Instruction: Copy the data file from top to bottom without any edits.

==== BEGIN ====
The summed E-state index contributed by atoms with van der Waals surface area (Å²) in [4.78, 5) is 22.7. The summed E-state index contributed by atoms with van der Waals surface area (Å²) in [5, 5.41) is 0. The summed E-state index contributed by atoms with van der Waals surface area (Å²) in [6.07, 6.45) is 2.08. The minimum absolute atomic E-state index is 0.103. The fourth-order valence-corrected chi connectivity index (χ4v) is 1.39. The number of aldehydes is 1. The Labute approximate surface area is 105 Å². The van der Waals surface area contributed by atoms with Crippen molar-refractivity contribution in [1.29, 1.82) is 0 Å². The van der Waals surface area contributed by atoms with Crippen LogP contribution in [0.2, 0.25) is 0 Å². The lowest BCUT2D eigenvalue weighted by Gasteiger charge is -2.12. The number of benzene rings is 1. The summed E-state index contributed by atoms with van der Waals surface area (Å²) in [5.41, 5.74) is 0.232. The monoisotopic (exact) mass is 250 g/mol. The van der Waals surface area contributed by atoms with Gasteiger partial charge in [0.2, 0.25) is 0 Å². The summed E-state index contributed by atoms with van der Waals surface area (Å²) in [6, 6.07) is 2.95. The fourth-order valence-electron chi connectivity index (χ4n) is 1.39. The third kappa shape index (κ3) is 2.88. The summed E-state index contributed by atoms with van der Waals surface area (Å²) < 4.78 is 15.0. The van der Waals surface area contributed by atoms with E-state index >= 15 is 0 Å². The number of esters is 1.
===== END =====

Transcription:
The summed E-state index contributed by atoms with van der Waals surface area (Å²) in [4.78, 5) is 22.7. The summed E-state index contributed by atoms with van der Waals surface area (Å²) in [5, 5.41) is 0. The summed E-state index contributed by atoms with van der Waals surface area (Å²) in [6.07, 6.45) is 2.08. The minimum absolute atomic E-state index is 0.103. The fourth-order valence-corrected chi connectivity index (χ4v) is 1.39. The number of aldehydes is 1. The Labute approximate surface area is 105 Å². The van der Waals surface area contributed by atoms with Crippen molar-refractivity contribution in [1.29, 1.82) is 0 Å². The van der Waals surface area contributed by atoms with Crippen LogP contribution in [0.2, 0.25) is 0 Å². The lowest BCUT2D eigenvalue weighted by Gasteiger charge is -2.12. The number of benzene rings is 1. The summed E-state index contributed by atoms with van der Waals surface area (Å²) in [5.41, 5.74) is 0.232. The monoisotopic (exact) mass is 250 g/mol. The van der Waals surface area contributed by atoms with Gasteiger partial charge in [0.2, 0.25) is 0 Å². The summed E-state index contributed by atoms with van der Waals surface area (Å²) in [6, 6.07) is 2.95. The fourth-order valence-electron chi connectivity index (χ4n) is 1.39. The third kappa shape index (κ3) is 2.88. The summed E-state index contributed by atoms with van der Waals surface area (Å²) < 4.78 is 15.0. The van der Waals surface area contributed by atoms with E-state index >= 15 is 0 Å². The number of esters is 1.